Since Green Fluorescent Protein (GFP) from Aequorea jellyfish emits green fluorescence without any additional substrates or co-factors, it has emerged as a powerful new reporter for use in a variety of organisms. However, improvements such as the alteration of the excitation spectrum and the elimination of a cryptic intron site were necessary for its efficient use in plants. An engineered synthetic GFP with a S65T mutation (replacement of the serine in position 65 with a threonine) in the chromophore has provided up to 100-fold brighter fluorescent signals than the wild-type jellyfish GFP sequence without any toxic effects. The sGFP(S65T) has been widely used for studies such as localization analysis and promoter assays. This sGFP(S65T) is also an ideal candidate for the development of transformation methods for crops and trees in which it has previously proved difficult to obtain transformants via conventional methods. A non-invasive, quantitative detection technique for this GFP has been achieved in conjunction with a fluorescent imaging system.
Full-length cDNAs of ArPHYAs were fused with the 35S promoter of cauliflower mosaic virus (CaMV35SArPHYAs) and introduced into horseradish hairy roots. The phytochrome levels in hairy roots that had been transformed with CaMV35SArPHYAs were about 2-3 times higher than those in normal hairy roots. Though ArphyAs were photochemically active in horseradish hairy roots, the efficiency of ArphyAs on shoot formation was different among them. The efficiency of light-induced formation of adventitious shoots in horseradish hairy roots was greatest for ArphyA3 and smallest for ArphyA2. These results indicated that ArPHYAs isolated from horseradish encoded photochemically active phytochromes and that they were biologically active in horseradish.
Carrot callus cells showed a positive reaction to phloroglucinol-HCl after eliciting with hot-water extract from conidia of Botrytis cinerea. The positive reaction reflected increases in the content of thioglycolic acid lignin and in the activity of phenylalanine ammonia-lyase. Alkaline nitrobenzene oxidation of thioglycolic acid lignin eliminated both ρ-hydroxybenzoic acid and vanillin. The amount of ρ-hydroxybenzoic acid increased after eliciting with hot-water extract of conidia, but the amount of vanillin did not increase. The only phenolic substance liberated from thioglycolic acid lignin by alkaline hydrolysis was ρ-hydroxybenzoic acid and the amount was also increased by elicitation. The phenolic substances in dioxane lignin were ρ-hydroxybenzoic acid, vanillin, vanillic acid, and syringaldehyde, but only the amount of ρ-hydroxybenzoic acid was increased after elicitation. Phenolic substances liberated from cell wall materials by alkaline hydrolysis were predominantly ρ-hydroxybenzoic acid; ρ-hydroxybenzoic acid in particular increased in cell wall materials from cells elicited. The increased ρ-hydroxybenzoic acid formed ester-bonds via its hydroxyl and carboxy groups to cell wall materials. Induced lignification in cultured carrot callus cells indicated an increase of ester-bonded ρ-hydroxybenzoic acid in lignin precursor or wall polysaccharides rather than de novo synthesis of lignin.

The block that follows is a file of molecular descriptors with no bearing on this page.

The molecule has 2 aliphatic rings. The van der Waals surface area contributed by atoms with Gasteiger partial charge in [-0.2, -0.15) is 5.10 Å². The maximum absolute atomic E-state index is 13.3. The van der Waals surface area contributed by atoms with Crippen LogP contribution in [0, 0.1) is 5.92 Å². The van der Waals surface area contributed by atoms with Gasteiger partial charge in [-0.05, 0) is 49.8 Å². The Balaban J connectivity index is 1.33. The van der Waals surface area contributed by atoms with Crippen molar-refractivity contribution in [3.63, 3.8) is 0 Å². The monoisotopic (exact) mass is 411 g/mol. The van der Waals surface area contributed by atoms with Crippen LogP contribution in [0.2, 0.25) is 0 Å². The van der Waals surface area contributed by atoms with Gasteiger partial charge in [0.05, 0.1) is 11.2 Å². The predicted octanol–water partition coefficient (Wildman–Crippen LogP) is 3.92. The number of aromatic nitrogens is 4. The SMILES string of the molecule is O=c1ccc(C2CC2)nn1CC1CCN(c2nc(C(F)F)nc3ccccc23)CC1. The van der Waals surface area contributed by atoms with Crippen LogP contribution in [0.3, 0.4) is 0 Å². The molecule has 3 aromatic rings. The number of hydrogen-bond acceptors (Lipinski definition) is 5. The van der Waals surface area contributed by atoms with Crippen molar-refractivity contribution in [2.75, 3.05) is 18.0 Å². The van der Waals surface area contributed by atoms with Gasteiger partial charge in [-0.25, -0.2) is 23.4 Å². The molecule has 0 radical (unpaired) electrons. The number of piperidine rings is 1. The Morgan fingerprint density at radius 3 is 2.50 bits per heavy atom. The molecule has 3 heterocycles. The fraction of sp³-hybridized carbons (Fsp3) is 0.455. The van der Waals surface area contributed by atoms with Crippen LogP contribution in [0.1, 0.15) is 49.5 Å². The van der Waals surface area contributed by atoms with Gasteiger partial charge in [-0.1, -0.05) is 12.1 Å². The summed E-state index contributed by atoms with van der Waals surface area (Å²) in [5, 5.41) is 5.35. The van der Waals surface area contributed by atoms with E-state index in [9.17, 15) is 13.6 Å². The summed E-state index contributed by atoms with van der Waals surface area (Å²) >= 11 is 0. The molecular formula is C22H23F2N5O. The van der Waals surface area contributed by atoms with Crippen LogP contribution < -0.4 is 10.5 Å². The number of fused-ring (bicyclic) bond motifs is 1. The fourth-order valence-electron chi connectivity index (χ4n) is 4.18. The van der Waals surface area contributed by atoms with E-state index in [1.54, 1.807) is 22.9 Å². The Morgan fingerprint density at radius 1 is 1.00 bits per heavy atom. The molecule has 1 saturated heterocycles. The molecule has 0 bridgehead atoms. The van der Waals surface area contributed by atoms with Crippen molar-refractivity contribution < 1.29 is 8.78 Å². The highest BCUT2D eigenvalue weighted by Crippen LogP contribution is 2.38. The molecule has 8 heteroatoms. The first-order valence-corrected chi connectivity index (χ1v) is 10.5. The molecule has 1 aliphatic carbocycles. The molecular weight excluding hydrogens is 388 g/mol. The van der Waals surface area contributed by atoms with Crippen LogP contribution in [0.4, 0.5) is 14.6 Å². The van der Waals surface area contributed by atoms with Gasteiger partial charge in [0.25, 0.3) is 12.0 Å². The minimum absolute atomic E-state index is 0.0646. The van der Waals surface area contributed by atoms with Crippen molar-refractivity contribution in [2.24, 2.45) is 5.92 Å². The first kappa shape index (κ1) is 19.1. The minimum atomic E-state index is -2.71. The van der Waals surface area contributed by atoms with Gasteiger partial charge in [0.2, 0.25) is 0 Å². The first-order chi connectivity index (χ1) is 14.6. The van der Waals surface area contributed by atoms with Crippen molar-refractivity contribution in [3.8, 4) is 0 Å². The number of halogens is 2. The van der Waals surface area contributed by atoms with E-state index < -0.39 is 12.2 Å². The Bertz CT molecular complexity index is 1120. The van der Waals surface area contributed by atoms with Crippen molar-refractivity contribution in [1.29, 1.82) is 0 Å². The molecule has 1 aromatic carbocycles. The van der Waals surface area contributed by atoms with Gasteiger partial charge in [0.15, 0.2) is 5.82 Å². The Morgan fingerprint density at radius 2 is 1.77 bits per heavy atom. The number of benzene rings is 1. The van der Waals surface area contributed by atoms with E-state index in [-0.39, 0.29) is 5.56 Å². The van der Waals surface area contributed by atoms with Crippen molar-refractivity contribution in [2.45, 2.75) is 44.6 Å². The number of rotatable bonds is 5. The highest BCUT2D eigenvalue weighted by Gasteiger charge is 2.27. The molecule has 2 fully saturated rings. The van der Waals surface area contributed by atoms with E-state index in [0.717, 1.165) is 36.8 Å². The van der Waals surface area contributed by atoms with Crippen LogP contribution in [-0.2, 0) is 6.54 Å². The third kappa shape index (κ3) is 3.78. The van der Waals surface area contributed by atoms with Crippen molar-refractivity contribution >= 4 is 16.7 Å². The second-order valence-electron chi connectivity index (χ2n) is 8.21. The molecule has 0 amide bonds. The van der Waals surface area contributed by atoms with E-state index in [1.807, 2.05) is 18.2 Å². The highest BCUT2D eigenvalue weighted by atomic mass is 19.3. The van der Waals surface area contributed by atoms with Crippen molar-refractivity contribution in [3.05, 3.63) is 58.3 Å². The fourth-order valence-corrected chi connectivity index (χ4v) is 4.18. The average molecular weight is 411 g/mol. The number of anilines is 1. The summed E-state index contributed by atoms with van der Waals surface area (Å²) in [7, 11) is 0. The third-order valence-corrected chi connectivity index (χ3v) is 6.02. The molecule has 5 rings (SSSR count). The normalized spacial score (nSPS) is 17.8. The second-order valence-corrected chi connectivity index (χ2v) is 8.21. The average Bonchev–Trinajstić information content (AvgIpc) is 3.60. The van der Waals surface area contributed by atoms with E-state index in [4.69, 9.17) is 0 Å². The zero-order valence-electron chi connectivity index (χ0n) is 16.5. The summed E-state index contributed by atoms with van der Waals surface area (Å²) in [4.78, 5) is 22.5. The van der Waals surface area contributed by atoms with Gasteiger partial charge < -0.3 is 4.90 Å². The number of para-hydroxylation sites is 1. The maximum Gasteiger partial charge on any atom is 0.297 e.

Expression of the Ids2 (iron deficiency-specific clone 2) gene was compared between native barley and heterogenous tobacco regarding spatial specificity and iron-deficiency responsiveness. The results of Northern blot and in situ hybridization analyses demonstrated that the Ids2 expression in barley was specific to the endodermis and/or pericycle and in the cortex of roots, and responded exactly to iron starvation. Analysis of the GUS activity regulated by eight 5’-deletion clones of the Ids2 promoter in tobacco exhibited that every clone could promote root specific and iron-deficiency responsive expression. Aspects of the spatial specificity and iron-deficiency responsiveness (e.g. sensitivity, stability and returnability) in tobacco were also similar to those in barley, although a few variations were recognized. It is probable that even the shortest Ids2 promoter region in this experiment (-272/-47) contains the iron-deficiency-inducible and the root-specific cis-element(s), which is recognized by two different types of iron-acquisition strategy plants, barley and tobacco.
A 5822bp long cDNA clone encoding the full length ferredoxin-dependent glutamate synthase (Fd-GOGAT; EC 184.108.40.206) protein was isolated from roots of rice (Oryza sativa L. cv. Sasanishiki). Its sequence was identical to those of partial cDNAs for Fd-GOGAT from green leaves and shoots of rice. The predicted open reading frame (4848bp) encodes a 1616 amino acid protein with a molecular mass of 175034 Da that includes a 96-amino acid presequence. The combined nucleotide sequence of genomic clones for Fd-GOGAT isolated from rice was 20899 bp long and contained an entire structural gene, a 5672bp 5’-upstream region from the first methionine and a 779bp 3’-downstream region from the stop codon. The predicted transcribed region (15.4kb) consisted of 33 exons separated by 32 introns. The evolution among diverse GOGAT proteins, expression of Fd-GOGAT gene and intracellular localization of this protein in rice roots are also described.